Clarissa Oon is a full-time writer and mother who has written about the arts, politics and social issues.

Dr Poh Soo Kai is a medical doctor. He was a founder member of the University of Malaya Socialist Club, and one of the students charged with sedition in the Fajar trial in 1954. A former assistant secretary-general of the Barisan Socialis, he was detained on two separate occasions for a period totaling seventeen years.

Angelia Poon teaches and does research on Singapore and postcolonial literatures at the National Institute of Singapore, NTU. Her students are all would-be Literature teachers. Her most recent work focuses on elitism, meritocracy and the figure of the government scholar in Singapore literature (September 2018).

MK Rajakumar

Alfian Sa’at is the Resident Playwright of W!LD RICE. He has been nominated for the Life! Theatre Awards for Best Original Script eight times, and has received the award thrice. He was the winner of the Golden Point Award for Poetry and the National Arts Council Singapore Young Artist Award for Literature in 2001. His other publications include Collected Plays One and Two, the poetry collections One Fierce Hour and A History of Amnesia, and the short story collections Corridor and Malay Sketches

Sai Siew Min is a Taipei-based Singaporean who researches Singapore, Malaysia and Indonesia with a focus on imperial formation in Southeast Asia, the cultural politics of colonialism and nationalism, language, race and Chineseness. She is a founder member of the s/pores collective.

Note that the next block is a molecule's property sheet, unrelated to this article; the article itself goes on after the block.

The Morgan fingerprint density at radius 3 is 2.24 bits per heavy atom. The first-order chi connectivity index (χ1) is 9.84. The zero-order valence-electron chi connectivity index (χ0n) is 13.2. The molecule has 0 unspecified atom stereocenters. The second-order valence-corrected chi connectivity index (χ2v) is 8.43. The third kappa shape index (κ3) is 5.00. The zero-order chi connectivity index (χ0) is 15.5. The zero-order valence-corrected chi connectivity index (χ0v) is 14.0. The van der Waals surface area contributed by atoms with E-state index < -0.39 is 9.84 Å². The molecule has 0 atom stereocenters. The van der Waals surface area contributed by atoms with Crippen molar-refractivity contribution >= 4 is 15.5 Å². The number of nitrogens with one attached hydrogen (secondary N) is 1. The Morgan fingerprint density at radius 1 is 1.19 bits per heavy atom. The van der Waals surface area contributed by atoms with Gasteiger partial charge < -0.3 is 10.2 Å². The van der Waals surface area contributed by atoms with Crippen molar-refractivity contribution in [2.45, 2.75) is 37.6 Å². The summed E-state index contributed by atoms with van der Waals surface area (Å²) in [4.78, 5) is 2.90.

Fiona Tan completed her B.A. (Hons) in History at the National University of Singapore on a scholarship provided by the Asia-Pacific Breweries Foundation for people with disabilities. Her aversion to being typecast and fear of not being sufficiently detached from the subject  has prevented her from attempting to write about disability issues but that is gradually changing. Recognition of the need to do so trumps her hesitation.

Tan Jing Quee is a lawyer. He was a former President of the University of Malaya Socialist Club. Jing Quee co-edited with Jomo K. S. Comet in the Sky, a volume of essays commemorating Lim Chin Siong. A former political detainee, Jing Quee has recently co-edited with Teo Soh Lung and Koh Kay Yew Our Thoughts Are Free, a collection of poetry composed by former political detainees in Singapore. (Jul 2009)

Kevin YL Tan is a scholar of law and history and has been active in Singapore civil society for many years, having served as President of the Roundtable (1999–2001); the Singapore Heritage Society (2001-2011) and currently of the International Council of Sites and Monuments (ICOMOS, Singapore) (since 2013). He is the author and editor of over 50 books on the law, history and politics of Singapore and is currently Adjunct Professor at the Faculty of Law, National University of Singapore and Visiting Professor at the S Rajaratnam School of International Studies, Nanyang Technological University.

Tan Pin Pin is a filmmaker who explores the notion of Singapore in her films. Her credits include Singapore GaGa, Invisible City, Moving House. 80km/h. www.tanpinpin.com.